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Clock gene expression in the retina of melatonin-proficient (C3H) and melatonin-deficient (C57BL) mice

Authors

  • Virginie Dinet,

    1. Dr Senckenbergische Anatomie, Institut für Anatomie II, Johann Wolfgang Goethe-Universität Frankfurt, Frankfurt am Main, Frankfurt, Germany
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  • Nariman Ansari,

    1. Dr Senckenbergische Anatomie, Institut für Anatomie II, Johann Wolfgang Goethe-Universität Frankfurt, Frankfurt am Main, Frankfurt, Germany
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  • Claudia Torres-Farfan,

    1. Dr Senckenbergische Anatomie, Institut für Anatomie II, Johann Wolfgang Goethe-Universität Frankfurt, Frankfurt am Main, Frankfurt, Germany
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  • Horst-Werner Korf

    1. Dr Senckenbergische Anatomie, Institut für Anatomie II, Johann Wolfgang Goethe-Universität Frankfurt, Frankfurt am Main, Frankfurt, Germany
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Address reprint requests to H.-W. Korf, Dr Senckenbergische Anatomie, Institut für Anatomie II, Theodor-Stern-Kai 7, D-60590 Frankfurt am Main, Germany.
E-mail: korf@em.uni-frankfurt.de

Abstract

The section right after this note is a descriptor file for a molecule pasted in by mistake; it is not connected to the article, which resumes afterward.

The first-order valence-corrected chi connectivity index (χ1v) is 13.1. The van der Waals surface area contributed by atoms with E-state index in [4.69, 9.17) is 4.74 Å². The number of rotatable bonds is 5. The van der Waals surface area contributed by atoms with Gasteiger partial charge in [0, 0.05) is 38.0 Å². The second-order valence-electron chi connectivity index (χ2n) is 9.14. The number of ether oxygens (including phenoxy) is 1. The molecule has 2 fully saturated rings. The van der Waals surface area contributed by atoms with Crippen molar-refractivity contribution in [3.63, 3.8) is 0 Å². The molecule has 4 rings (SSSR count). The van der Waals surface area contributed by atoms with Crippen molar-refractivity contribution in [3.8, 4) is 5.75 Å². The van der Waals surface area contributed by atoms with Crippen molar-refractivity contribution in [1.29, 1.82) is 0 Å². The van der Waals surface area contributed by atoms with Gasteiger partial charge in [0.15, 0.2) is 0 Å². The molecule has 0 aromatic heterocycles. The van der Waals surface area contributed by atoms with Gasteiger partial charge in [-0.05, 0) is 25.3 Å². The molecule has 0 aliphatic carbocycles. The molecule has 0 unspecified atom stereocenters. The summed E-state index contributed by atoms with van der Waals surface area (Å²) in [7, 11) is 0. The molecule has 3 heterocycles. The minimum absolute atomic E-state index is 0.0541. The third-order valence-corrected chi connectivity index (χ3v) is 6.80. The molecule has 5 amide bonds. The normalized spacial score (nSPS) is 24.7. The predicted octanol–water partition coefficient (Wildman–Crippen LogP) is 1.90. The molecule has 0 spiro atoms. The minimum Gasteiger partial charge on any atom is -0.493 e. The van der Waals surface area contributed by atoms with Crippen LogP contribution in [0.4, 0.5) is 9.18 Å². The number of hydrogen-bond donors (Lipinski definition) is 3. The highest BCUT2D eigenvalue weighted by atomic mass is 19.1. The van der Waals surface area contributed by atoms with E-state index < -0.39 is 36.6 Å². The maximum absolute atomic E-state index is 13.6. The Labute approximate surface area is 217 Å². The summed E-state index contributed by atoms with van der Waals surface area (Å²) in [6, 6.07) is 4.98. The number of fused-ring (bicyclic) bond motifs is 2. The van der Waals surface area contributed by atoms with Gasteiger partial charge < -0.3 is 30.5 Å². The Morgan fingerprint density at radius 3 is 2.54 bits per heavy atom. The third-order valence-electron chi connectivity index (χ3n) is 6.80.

Abstract:  In several mammalian species, the retina contains an autonomous circadian clock and is capable of synthesizing melatonin. The function of circadian clocks depends on interlocking transcriptional/translational feedback loops involving several clock genes. Here we investigated the expression of two clock genes (Per1, Cry2) and the level of phosphorylated (p) cyclic AMP response element binding protein (CREB) in retinae of melatonin-deficient (C57BL) with an intact retina and melatonin-proficient (C3H) mice with degenerated outer nuclear layer. RNase protection assay and in situ hybridization revealed in both strains a rhythm in transcript levels for Per1 with a peak at zeitgeber time (ZT) 08, but not for Cry2. Immunoreactions for PER1, CRY2 and pCREB were localized to the nuclei of cells in the inner nuclear layer (INL) and ganglion cell layer (GC) of both strains and to the outer nuclear layer of C57BL. In C3H, protein levels of PER1 and CRY2 followed a clear day/night rhythm in the INL and the GC with a peak at the end of the day (ZT14). pCREB levels peaked at the beginning of the day. Noteably, in melatonin-deficient C57BL mice, protein levels of PER1, CRY2 and pCREB did not show significant changes over a 16L/8D cycle. These data suggest that melatonin influences PER1 and CRY2 protein levels via post-transcriptional mechanisms and also plays a role in rhythmic regulation of pCREB levels in the mammalian retina.

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